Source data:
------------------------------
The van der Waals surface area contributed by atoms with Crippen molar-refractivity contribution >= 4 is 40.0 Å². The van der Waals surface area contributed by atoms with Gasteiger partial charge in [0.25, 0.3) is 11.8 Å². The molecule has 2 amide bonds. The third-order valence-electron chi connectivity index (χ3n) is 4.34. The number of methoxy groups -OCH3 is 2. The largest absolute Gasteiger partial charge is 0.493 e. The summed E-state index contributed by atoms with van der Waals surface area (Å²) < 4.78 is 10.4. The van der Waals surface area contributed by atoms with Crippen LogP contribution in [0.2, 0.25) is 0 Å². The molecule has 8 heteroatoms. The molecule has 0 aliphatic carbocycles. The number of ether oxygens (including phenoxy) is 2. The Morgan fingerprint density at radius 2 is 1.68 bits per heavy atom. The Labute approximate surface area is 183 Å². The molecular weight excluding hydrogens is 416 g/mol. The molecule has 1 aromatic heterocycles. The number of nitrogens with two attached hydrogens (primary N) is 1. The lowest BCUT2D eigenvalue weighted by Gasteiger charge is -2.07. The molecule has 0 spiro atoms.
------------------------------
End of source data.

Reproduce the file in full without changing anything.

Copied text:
The van der Waals surface area contributed by atoms with Crippen molar-refractivity contribution >= 4 is 40.0 Å². The van der Waals surface area contributed by atoms with Gasteiger partial charge in [0.25, 0.3) is 11.8 Å². The molecule has 2 amide bonds. The third-order valence-electron chi connectivity index (χ3n) is 4.34. The number of methoxy groups -OCH3 is 2. The largest absolute Gasteiger partial charge is 0.493 e. The summed E-state index contributed by atoms with van der Waals surface area (Å²) < 4.78 is 10.4. The van der Waals surface area contributed by atoms with Crippen LogP contribution in [0.2, 0.25) is 0 Å². The molecule has 8 heteroatoms. The molecule has 0 aliphatic carbocycles. The number of ether oxygens (including phenoxy) is 2. The Morgan fingerprint density at radius 2 is 1.68 bits per heavy atom. The Labute approximate surface area is 183 Å². The molecular weight excluding hydrogens is 416 g/mol. The molecule has 1 aromatic heterocycles. The number of nitrogens with two attached hydrogens (primary N) is 1. The lowest BCUT2D eigenvalue weighted by Gasteiger charge is -2.07. The molecule has 0 spiro atoms.